Even less sense is having private-for-profit prisons run any facility in the State of Texas. The cost of State Jails and the farce of Civil Commitment (a treatment center?) is sucking the State dry while those who are supposedly in charge are now better off than they were ten years ago. An even bigger waste is the money paid to expert (prostitutes for the State) witnesses to twist the facts and call it foretelling the future. Our governor must be proud of the number of psychics the State employ, who know how all inmates will behave in one, five, ten, or more years down the road. With these experts why waste money on trials, just incarcerate anyone charged with a crime because the experts say that person will re-offend.

Gritsforbreakfast said...

"Just look at the states ran by Democrats, they treat inmates kike they are human"

Hmmmm ... tell that to prisoners in California. I agree with much of your sentiment, but not that. Ann Richards was responsible for tripling the size of Texas' prison system. IMO, the problems with prisons have little to do with political party - to me, it's an American problem, not a partisan one.

Teresa Stroud said...

Grits, I agree with you, this is an American problem and mass incarceration is the most costly thing any American taxpayer is supporting with their tax dollars. Those 15,000 inmates you mention already approved for parole and waiting for treatment that should have already come should have someone fighting for the violation of their civil rights. That one single idea, increase treatment dollars to reduce your expensive incarceration population by 15,000. I cannot believe this hasn't been a headline for poor budget management. And I don't believe there is a member of the legislature who truly understands this situation or sincerely cares about it.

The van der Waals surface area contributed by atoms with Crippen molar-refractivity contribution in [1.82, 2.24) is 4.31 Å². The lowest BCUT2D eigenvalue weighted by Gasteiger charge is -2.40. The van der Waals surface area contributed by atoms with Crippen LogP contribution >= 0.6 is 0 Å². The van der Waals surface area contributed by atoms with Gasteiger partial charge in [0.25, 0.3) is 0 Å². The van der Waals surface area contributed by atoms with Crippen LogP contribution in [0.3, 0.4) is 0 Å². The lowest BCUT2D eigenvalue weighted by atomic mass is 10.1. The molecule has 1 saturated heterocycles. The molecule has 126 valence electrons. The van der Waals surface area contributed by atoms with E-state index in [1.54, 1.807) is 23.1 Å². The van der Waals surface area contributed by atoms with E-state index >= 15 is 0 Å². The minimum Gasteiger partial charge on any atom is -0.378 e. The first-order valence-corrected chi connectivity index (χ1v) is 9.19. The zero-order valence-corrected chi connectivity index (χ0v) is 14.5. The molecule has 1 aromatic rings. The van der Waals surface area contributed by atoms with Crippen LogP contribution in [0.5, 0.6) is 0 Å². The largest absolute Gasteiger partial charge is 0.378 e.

Anonymous said...

Or try looking at NY. Democrats, unless they are progressive and committed to criminal justice reform, are not better. They use incarceration to look tough on crime.

I wish ALL state legislators of both parties could spend one day in a state prison just to experience what it's like. Ideally, in TX, a really hot day to see what incarceration without any AC is like.

Anonymous said...

I must say I am GLAD to see that "executives" of TDCJ are not to be exempt! The good ol boys and girls (CID Director Lorie Davis) have a history of plotting to rehire their croneys, after the croneys retire.
Six months, almost to the day. Recent 6 high salary rehired retirees include
former Pack warden David Sweetin;
former region 6 director Melodye Nelson; former deputy director Leonard Echessa;and many more.
All rehired into some made up management position.

Gritsforbreakfast said...

Teresa wrote: "I don't believe there is a member of the legislature who truly understands this situation or sincerely cares about it."

There are definitely a handful who truly understand the situation. I've been in the room over the years when it was explained to them in detail. But if you did a Venn diagram with those who might "sincerely care about it," it would be two circles that don't connect.

@7:13, keep coming with your examples, good stuff!

Anonymous said...

The agency could easily automate departments and systems saving millions. There is no reason they don't automate count rooms and a centralized mail rooms. Using tablets would greatly reduce the volume of mail. They could also get rid of law libraries and replace them with automated systems accessible through tablets. Less contraband would flow into the prisons if they used automated mail services or even scanned correspondence in at a centralized location.